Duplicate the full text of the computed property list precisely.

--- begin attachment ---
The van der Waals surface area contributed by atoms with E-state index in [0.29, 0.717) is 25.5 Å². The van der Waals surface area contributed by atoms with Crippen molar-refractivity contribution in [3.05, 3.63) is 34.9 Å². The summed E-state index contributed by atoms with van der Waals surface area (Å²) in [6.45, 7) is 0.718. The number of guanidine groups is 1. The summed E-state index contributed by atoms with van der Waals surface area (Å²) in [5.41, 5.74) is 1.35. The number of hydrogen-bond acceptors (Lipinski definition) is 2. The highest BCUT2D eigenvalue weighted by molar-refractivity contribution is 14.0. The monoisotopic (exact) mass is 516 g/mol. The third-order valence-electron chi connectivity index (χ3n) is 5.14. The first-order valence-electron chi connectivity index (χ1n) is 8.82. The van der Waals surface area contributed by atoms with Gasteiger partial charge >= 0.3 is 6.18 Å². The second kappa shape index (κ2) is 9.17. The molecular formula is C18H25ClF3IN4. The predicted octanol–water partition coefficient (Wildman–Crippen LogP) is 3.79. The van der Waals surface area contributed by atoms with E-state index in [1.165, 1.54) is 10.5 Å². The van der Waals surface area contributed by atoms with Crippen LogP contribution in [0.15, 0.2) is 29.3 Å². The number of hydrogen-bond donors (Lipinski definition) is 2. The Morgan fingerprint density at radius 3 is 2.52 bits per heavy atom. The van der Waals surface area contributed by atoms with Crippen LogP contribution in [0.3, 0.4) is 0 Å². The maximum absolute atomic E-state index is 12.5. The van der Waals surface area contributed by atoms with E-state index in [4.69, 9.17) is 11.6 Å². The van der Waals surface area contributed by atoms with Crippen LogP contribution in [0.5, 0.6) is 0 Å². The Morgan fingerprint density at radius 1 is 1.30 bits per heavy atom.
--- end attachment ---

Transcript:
The van der Waals surface area contributed by atoms with E-state index in [0.29, 0.717) is 25.5 Å². The van der Waals surface area contributed by atoms with Crippen molar-refractivity contribution in [3.05, 3.63) is 34.9 Å². The summed E-state index contributed by atoms with van der Waals surface area (Å²) in [6.45, 7) is 0.718. The number of guanidine groups is 1. The summed E-state index contributed by atoms with van der Waals surface area (Å²) in [5.41, 5.74) is 1.35. The number of hydrogen-bond acceptors (Lipinski definition) is 2. The highest BCUT2D eigenvalue weighted by molar-refractivity contribution is 14.0. The monoisotopic (exact) mass is 516 g/mol. The third-order valence-electron chi connectivity index (χ3n) is 5.14. The first-order valence-electron chi connectivity index (χ1n) is 8.82. The van der Waals surface area contributed by atoms with Gasteiger partial charge >= 0.3 is 6.18 Å². The second kappa shape index (κ2) is 9.17. The molecular formula is C18H25ClF3IN4. The predicted octanol–water partition coefficient (Wildman–Crippen LogP) is 3.79. The van der Waals surface area contributed by atoms with E-state index in [1.165, 1.54) is 10.5 Å². The van der Waals surface area contributed by atoms with Crippen LogP contribution in [0.15, 0.2) is 29.3 Å². The number of hydrogen-bond donors (Lipinski definition) is 2. The Morgan fingerprint density at radius 3 is 2.52 bits per heavy atom. The van der Waals surface area contributed by atoms with Crippen LogP contribution in [0.3, 0.4) is 0 Å². The maximum absolute atomic E-state index is 12.5. The van der Waals surface area contributed by atoms with E-state index in [4.69, 9.17) is 11.6 Å². The van der Waals surface area contributed by atoms with Crippen LogP contribution in [0.5, 0.6) is 0 Å². The Morgan fingerprint density at radius 1 is 1.30 bits per heavy atom.